Claire recently celebrated her 250th parkrun.

“When my Dad introduced me to parkrun back in 2014, I had no idea what impact this ‘Free Weekly Timed’ event would have on my life.

“I was in the UK on a flying visit for my sister’s wedding, and Kesgrave parkrun had just started.

“Dad and I had both recently taken up jogging, and this was to be my first organised running event.

“I recall being terribly nervous, and at that stage, I didn’t even own any lycra! I went along in my old trainers, t-shirt and cotton leggings, and puffed my way around with Dad.

“On my return to New Zealand a couple of weeks later, I discovered my closest event was here at Millwater which had, interestingly, started on the same day as Kesgrave.

“I turned up for Event #6 on 25th October 2014.”


“This thing called parkrun has changed my life. I am sure my younger self would be staring in disbelief at me running 5km every Saturday morning.

“I am fitter, stronger and more determined than I ever was in my youth.

“I have made some wonderful friends. Friends of different ages, stages and demographics.

“Friends from an online parkrun community, some of whom I’ve met on the parkrun circuit, some I am yet to meet.”

After parkrun the volunteers and parkrunners head to Millie’s .

It’s one of three local cafes who offer a discount with a parkrun barcode. Millie’s is always buzzing with parkrunners and locals.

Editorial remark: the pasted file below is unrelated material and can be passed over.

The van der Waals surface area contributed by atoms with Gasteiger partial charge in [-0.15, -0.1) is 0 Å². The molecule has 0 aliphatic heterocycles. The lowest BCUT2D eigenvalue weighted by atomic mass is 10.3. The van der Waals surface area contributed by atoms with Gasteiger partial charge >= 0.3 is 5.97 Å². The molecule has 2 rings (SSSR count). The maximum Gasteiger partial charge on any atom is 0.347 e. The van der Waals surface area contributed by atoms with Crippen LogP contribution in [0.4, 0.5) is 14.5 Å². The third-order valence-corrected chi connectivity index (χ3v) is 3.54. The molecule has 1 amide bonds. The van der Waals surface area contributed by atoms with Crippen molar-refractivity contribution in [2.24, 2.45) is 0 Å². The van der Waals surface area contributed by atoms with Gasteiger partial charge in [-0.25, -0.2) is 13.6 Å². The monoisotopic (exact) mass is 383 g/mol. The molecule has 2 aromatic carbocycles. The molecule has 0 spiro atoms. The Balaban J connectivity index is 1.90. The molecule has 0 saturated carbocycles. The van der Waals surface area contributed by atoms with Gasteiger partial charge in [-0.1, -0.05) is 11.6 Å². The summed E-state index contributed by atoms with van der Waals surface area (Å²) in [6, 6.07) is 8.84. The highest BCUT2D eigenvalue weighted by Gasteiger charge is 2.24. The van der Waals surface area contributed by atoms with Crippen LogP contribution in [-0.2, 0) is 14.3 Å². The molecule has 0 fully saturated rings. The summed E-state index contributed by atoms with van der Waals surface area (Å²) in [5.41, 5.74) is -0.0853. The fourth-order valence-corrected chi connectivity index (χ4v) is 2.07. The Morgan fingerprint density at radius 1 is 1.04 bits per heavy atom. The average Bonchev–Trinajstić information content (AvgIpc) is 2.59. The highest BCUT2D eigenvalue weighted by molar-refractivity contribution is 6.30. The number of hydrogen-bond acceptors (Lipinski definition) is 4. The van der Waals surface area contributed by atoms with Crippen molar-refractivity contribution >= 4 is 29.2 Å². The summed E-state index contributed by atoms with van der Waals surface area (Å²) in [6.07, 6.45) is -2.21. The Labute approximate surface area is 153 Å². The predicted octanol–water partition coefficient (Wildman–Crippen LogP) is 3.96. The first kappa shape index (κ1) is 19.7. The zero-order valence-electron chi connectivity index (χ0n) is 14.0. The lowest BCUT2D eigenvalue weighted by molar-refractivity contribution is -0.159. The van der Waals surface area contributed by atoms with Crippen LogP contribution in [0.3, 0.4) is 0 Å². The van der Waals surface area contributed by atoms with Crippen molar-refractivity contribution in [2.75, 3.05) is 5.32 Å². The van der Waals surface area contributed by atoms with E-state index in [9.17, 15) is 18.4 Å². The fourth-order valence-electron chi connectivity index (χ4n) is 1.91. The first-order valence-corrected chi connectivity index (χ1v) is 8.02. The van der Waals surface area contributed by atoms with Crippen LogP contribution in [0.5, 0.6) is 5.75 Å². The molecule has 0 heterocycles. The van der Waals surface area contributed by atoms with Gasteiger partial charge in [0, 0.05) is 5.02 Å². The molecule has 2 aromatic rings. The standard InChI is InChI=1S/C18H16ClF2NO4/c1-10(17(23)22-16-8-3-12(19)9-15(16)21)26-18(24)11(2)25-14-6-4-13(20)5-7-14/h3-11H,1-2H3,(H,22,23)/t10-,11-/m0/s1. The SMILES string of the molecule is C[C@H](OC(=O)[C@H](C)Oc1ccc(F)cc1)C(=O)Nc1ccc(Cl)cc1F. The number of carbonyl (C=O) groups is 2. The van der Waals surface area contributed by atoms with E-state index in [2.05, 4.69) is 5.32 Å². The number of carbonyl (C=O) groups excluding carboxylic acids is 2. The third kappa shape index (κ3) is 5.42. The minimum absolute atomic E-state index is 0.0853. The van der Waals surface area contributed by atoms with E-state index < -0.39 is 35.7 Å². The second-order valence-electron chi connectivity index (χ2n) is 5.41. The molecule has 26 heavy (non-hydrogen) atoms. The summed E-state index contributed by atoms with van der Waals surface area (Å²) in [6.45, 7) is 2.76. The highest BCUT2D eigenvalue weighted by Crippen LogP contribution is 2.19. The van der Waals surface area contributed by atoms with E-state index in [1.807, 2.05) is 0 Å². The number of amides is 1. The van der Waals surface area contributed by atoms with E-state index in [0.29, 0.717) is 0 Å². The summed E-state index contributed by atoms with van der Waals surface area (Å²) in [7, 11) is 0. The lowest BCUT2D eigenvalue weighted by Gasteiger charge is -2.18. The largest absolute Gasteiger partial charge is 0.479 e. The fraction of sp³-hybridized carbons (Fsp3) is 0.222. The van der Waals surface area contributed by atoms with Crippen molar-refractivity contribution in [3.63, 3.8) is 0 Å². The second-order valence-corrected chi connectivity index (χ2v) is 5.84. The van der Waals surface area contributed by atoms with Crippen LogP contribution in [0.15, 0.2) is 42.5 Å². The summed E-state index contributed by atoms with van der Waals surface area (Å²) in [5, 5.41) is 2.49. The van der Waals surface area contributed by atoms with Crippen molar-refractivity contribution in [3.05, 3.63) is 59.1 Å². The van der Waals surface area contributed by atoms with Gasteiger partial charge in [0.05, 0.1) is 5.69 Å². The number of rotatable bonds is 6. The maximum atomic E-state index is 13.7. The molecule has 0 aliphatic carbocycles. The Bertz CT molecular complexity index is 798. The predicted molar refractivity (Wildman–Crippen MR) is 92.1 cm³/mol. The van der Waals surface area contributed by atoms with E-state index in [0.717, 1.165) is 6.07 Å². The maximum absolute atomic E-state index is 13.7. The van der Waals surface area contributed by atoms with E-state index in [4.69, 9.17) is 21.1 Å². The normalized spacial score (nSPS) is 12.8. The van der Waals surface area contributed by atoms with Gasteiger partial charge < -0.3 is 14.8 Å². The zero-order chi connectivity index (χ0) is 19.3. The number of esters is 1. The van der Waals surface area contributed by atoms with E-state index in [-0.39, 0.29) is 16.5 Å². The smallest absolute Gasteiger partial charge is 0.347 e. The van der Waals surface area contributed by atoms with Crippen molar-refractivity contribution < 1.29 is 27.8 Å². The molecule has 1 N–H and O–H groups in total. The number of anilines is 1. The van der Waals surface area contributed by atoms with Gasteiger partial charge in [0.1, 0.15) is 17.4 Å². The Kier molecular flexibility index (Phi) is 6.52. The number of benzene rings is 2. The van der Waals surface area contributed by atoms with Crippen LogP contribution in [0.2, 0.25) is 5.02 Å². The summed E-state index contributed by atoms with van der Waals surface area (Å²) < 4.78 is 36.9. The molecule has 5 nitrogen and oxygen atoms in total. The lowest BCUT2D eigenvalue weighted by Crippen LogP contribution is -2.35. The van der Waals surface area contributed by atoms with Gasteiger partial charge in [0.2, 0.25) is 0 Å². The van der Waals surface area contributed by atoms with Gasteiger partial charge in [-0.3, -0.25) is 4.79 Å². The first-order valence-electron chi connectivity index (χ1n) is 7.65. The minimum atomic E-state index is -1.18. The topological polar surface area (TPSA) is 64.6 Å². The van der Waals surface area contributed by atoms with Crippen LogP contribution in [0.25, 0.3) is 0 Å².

“Millie’s are famous for their decadent doughnuts, oozing with different fillings and toppings, but their scones and cronuts are equally mouthwatering,” Claire says.

“They also have a fantastic hot brunch menu, and have some good gluten-free cake options too.”

While at Millwater parkrun…

Auckland doesn’t experience natural snowfall so head to Snowplanet for an indoor wintry experience.

Auckland Adventure Park has lots of fun for the family, including a zipline, luge track and a 4D cinema experience.

You can also explore Wenderholm Regional Park, Silverdale Pioneer Village, The Estuary Arts Centre, Te Ara Tahuna Estuary Cycleway (7.8km loop track), Orewa town and beach, Alice Eaves Scenic Reserve….. there’s so much to do! – Claire Taylor

What’s in a Name…

Millwater is a new suburb of Auckland.

In 2005 a number of themes were developed for naming the area.

The name Millwater combined an element of history (milling Kauri) with the area’s predominant geographical asset, water, which was used to transport the timber.

This was originally published in Issue 5 of the Runs With a Barcode magazine.

Event Profile

Invercargill parkrun

For a while Invercargill parkrun was a sought after parkrun for challenge collectors.

Not for its I but for the fact it was the world’s most southerly parkrun.

That mantel was lost when Cape Pembroke Lighthouse parkrun launched, but still, Invercargill remains New Zealand’s most southerly (and westerly) and an event to visit in its own right.

Invercargill is in the Southland region of New Zealand, and just 20km from the most southern town of Bluff.